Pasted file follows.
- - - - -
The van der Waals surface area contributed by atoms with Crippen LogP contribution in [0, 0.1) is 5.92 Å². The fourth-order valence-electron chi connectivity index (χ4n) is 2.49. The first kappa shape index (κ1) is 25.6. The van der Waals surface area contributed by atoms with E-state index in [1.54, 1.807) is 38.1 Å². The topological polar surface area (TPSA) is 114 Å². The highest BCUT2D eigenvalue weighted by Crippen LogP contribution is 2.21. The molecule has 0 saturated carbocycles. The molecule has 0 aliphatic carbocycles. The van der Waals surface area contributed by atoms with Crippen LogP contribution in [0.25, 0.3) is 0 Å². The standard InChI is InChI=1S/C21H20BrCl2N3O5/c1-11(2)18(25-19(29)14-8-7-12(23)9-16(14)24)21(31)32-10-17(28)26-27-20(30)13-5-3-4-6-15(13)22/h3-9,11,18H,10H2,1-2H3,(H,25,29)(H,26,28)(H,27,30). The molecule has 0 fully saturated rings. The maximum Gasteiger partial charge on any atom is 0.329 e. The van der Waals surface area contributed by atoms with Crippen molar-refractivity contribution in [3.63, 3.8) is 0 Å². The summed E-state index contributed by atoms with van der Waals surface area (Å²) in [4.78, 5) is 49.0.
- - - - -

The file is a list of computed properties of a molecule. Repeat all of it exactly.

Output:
The van der Waals surface area contributed by atoms with Crippen LogP contribution in [0, 0.1) is 5.92 Å². The fourth-order valence-electron chi connectivity index (χ4n) is 2.49. The first kappa shape index (κ1) is 25.6. The van der Waals surface area contributed by atoms with E-state index in [1.54, 1.807) is 38.1 Å². The topological polar surface area (TPSA) is 114 Å². The highest BCUT2D eigenvalue weighted by Crippen LogP contribution is 2.21. The molecule has 0 saturated carbocycles. The molecule has 0 aliphatic carbocycles. The van der Waals surface area contributed by atoms with Crippen LogP contribution in [0.25, 0.3) is 0 Å². The standard InChI is InChI=1S/C21H20BrCl2N3O5/c1-11(2)18(25-19(29)14-8-7-12(23)9-16(14)24)21(31)32-10-17(28)26-27-20(30)13-5-3-4-6-15(13)22/h3-9,11,18H,10H2,1-2H3,(H,25,29)(H,26,28)(H,27,30). The molecule has 0 fully saturated rings. The maximum Gasteiger partial charge on any atom is 0.329 e. The van der Waals surface area contributed by atoms with Crippen molar-refractivity contribution in [3.63, 3.8) is 0 Å². The summed E-state index contributed by atoms with van der Waals surface area (Å²) in [4.78, 5) is 49.0.